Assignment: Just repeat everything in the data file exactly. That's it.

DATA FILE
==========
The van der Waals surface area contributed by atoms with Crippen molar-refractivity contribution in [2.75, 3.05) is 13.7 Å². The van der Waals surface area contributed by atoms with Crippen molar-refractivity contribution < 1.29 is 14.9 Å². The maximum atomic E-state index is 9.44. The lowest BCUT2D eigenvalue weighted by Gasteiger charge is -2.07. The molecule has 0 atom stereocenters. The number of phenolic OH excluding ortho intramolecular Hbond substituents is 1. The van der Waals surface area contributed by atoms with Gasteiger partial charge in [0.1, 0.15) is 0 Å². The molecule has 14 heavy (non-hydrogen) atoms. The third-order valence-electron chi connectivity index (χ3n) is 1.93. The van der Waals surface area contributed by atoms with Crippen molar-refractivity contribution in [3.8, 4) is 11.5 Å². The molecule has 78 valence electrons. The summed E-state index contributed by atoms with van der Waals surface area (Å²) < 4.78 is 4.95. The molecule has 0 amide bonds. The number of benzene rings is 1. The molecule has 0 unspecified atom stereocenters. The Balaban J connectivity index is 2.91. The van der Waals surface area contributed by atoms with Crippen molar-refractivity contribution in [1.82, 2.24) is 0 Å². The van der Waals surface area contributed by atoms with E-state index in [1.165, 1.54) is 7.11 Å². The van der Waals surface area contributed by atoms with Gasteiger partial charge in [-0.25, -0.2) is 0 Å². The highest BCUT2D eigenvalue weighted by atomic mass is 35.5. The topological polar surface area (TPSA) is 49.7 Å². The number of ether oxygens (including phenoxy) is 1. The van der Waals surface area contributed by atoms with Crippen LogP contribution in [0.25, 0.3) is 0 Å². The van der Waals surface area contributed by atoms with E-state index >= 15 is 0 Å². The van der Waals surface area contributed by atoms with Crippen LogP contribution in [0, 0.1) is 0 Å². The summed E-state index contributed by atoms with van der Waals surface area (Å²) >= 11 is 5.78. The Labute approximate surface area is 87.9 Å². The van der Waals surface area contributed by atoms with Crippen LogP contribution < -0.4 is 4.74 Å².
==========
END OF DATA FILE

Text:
The van der Waals surface area contributed by atoms with Crippen molar-refractivity contribution in [2.75, 3.05) is 13.7 Å². The van der Waals surface area contributed by atoms with Crippen molar-refractivity contribution < 1.29 is 14.9 Å². The maximum atomic E-state index is 9.44. The lowest BCUT2D eigenvalue weighted by Gasteiger charge is -2.07. The molecule has 0 atom stereocenters. The number of phenolic OH excluding ortho intramolecular Hbond substituents is 1. The van der Waals surface area contributed by atoms with Gasteiger partial charge in [0.1, 0.15) is 0 Å². The molecule has 14 heavy (non-hydrogen) atoms. The third-order valence-electron chi connectivity index (χ3n) is 1.93. The van der Waals surface area contributed by atoms with Crippen molar-refractivity contribution in [3.8, 4) is 11.5 Å². The molecule has 78 valence electrons. The summed E-state index contributed by atoms with van der Waals surface area (Å²) < 4.78 is 4.95. The molecule has 0 amide bonds. The number of benzene rings is 1. The molecule has 0 unspecified atom stereocenters. The Balaban J connectivity index is 2.91. The van der Waals surface area contributed by atoms with Crippen molar-refractivity contribution in [1.82, 2.24) is 0 Å². The van der Waals surface area contributed by atoms with E-state index in [1.165, 1.54) is 7.11 Å². The van der Waals surface area contributed by atoms with Gasteiger partial charge in [-0.25, -0.2) is 0 Å². The highest BCUT2D eigenvalue weighted by atomic mass is 35.5. The topological polar surface area (TPSA) is 49.7 Å². The number of ether oxygens (including phenoxy) is 1. The van der Waals surface area contributed by atoms with Crippen LogP contribution in [0.25, 0.3) is 0 Å². The van der Waals surface area contributed by atoms with E-state index >= 15 is 0 Å². The van der Waals surface area contributed by atoms with Crippen LogP contribution in [0, 0.1) is 0 Å². The summed E-state index contributed by atoms with van der Waals surface area (Å²) >= 11 is 5.78. The Labute approximate surface area is 87.9 Å². The van der Waals surface area contributed by atoms with Crippen LogP contribution < -0.4 is 4.74 Å².